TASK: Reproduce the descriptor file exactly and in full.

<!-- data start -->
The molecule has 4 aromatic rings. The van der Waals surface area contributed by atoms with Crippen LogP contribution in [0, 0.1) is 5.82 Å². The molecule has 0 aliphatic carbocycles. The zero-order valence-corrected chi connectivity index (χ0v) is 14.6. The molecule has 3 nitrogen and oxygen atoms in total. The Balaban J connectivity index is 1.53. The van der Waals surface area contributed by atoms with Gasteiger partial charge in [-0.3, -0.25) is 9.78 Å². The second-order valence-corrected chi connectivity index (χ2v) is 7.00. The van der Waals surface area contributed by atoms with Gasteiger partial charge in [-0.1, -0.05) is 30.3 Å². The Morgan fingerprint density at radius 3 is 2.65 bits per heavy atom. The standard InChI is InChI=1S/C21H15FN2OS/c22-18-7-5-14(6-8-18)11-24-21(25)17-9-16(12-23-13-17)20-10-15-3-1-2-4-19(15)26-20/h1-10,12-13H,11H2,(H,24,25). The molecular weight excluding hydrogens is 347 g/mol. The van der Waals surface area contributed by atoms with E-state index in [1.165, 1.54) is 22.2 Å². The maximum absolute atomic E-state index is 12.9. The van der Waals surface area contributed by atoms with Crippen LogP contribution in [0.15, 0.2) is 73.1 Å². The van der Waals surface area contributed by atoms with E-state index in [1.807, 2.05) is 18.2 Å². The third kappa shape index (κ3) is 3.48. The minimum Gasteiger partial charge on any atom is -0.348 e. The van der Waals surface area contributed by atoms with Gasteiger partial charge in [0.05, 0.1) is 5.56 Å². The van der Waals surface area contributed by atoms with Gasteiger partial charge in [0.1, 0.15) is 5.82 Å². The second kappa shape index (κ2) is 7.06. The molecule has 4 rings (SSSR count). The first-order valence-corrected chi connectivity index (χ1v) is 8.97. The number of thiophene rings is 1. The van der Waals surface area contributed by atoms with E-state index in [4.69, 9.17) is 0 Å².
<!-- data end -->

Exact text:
The molecule has 4 aromatic rings. The van der Waals surface area contributed by atoms with Crippen LogP contribution in [0, 0.1) is 5.82 Å². The molecule has 0 aliphatic carbocycles. The zero-order valence-corrected chi connectivity index (χ0v) is 14.6. The molecule has 3 nitrogen and oxygen atoms in total. The Balaban J connectivity index is 1.53. The van der Waals surface area contributed by atoms with Gasteiger partial charge in [-0.3, -0.25) is 9.78 Å². The second-order valence-corrected chi connectivity index (χ2v) is 7.00. The van der Waals surface area contributed by atoms with Gasteiger partial charge in [-0.1, -0.05) is 30.3 Å². The Morgan fingerprint density at radius 3 is 2.65 bits per heavy atom. The standard InChI is InChI=1S/C21H15FN2OS/c22-18-7-5-14(6-8-18)11-24-21(25)17-9-16(12-23-13-17)20-10-15-3-1-2-4-19(15)26-20/h1-10,12-13H,11H2,(H,24,25). The molecular weight excluding hydrogens is 347 g/mol. The van der Waals surface area contributed by atoms with E-state index in [1.165, 1.54) is 22.2 Å². The maximum absolute atomic E-state index is 12.9. The van der Waals surface area contributed by atoms with Crippen LogP contribution in [0.15, 0.2) is 73.1 Å². The van der Waals surface area contributed by atoms with E-state index in [1.807, 2.05) is 18.2 Å². The third kappa shape index (κ3) is 3.48. The minimum Gasteiger partial charge on any atom is -0.348 e. The van der Waals surface area contributed by atoms with Gasteiger partial charge in [0.05, 0.1) is 5.56 Å². The van der Waals surface area contributed by atoms with Gasteiger partial charge in [0.1, 0.15) is 5.82 Å². The second kappa shape index (κ2) is 7.06. The molecule has 4 rings (SSSR count). The first-order valence-corrected chi connectivity index (χ1v) is 8.97. The number of thiophene rings is 1. The van der Waals surface area contributed by atoms with E-state index in [4.69, 9.17) is 0 Å².